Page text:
CHARLOTTE, NC (Ames Alexander, Deon Roberts and Ann Doss Helms/Charlotte Observer) - Carolinas HealthCare System, the Charlotte region's dominant hospital chain, will partner with UNC Health Care of Chapel Hill to form a medical giant – one that leaders of the two systems predict will expand access to care, improve quality and boost the state's economy.
The two hospital systems announced Thursday that they plan to create a joint operating company that would allow them to work together in myriad ways, from building new hospitals to negotiating with insurance companies.
"The new organization will deliver world-class care to people in North Carolina by creating the most comprehensive network of primary, specialty and on-demand care in the Southeast," the two systems said in a news release.
Gene Woods, currently CEO of Carolinas HealthCare, is expected to become chief executive of the new entity. William Roper, the CEO of UNC Health Care, will chair the board that will oversee the combined system.
It marks a major deal for Carolinas HealthCare, Charlotte's largest employer. The new system would run more than 50 hospitals and employ more than 90,000 people, making it one of the nation's largest hospital chains.
The two systems on Wednesday signed a letter of intent to join their clinical, medical education and research resources.
Many details – such as what their new organization would be called and where it would be headquartered – have not yet been hammered out. The two systems hope to finalize their plan within 180 days, and to secure regulatory approval from the Federal Trade Commission next year.
The outcome will be anxiously awaited by the 65,000 people employed by Carolinas HealthCare, and by the thousands of people who rely on the system for their health care.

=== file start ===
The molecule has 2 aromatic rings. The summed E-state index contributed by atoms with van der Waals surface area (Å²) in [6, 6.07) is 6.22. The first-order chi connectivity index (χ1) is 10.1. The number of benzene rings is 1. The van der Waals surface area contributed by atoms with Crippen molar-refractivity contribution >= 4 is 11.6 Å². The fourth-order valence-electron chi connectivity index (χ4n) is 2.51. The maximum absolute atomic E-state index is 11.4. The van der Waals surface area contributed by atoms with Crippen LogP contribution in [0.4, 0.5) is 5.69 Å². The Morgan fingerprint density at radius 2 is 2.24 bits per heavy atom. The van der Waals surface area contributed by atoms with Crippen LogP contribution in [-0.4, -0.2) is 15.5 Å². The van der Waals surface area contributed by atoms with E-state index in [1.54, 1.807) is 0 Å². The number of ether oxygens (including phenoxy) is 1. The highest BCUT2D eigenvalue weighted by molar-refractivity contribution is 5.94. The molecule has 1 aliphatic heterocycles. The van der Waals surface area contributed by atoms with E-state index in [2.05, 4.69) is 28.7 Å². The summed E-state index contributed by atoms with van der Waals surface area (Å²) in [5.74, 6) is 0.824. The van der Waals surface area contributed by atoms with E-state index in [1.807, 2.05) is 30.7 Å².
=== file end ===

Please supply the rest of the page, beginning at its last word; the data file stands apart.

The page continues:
"This is like a marriage," Roper told reporters from The Charlotte Observer and (Raleigh) News & Observer. "What I'm describing to you today is we just got engaged. The wedding is still several months away."
Leaders of the two systems said they will collaborate to improve cancer treatment, mental health care and substance abuse treatment. They also said they would push to improve access to care in rural areas, which suffer from a shortage of doctors and services.
"Since our organizations already serve almost 50 percent of all patients who visit rural hospitals in our state, we are perfectly positioned to participate in the reinvention of rural healthcare in partnership with others," Woods stated in the news release.
Roper said some people in rural parts of the state have to drive "quite a distance" to access special types of care, like radiation therapy. By combining forces, Roper said, the systems want to put services "close to people in convenient locations, using not only physical facilities but technology to reach people close to home in a convenient fashion."
Said Dr. Jessica Schorr Saxe, a health care advocate and family physician who retired from Carolinas HealthCare System: "If it's truly going to bring health care to rural areas and if it's going to bring mental health care to those areas, that would be important."
The joint operating company – a public, nonprofit corporation – will also allow the two systems to become more efficient with functions like billing and purchasing, hospital officials said.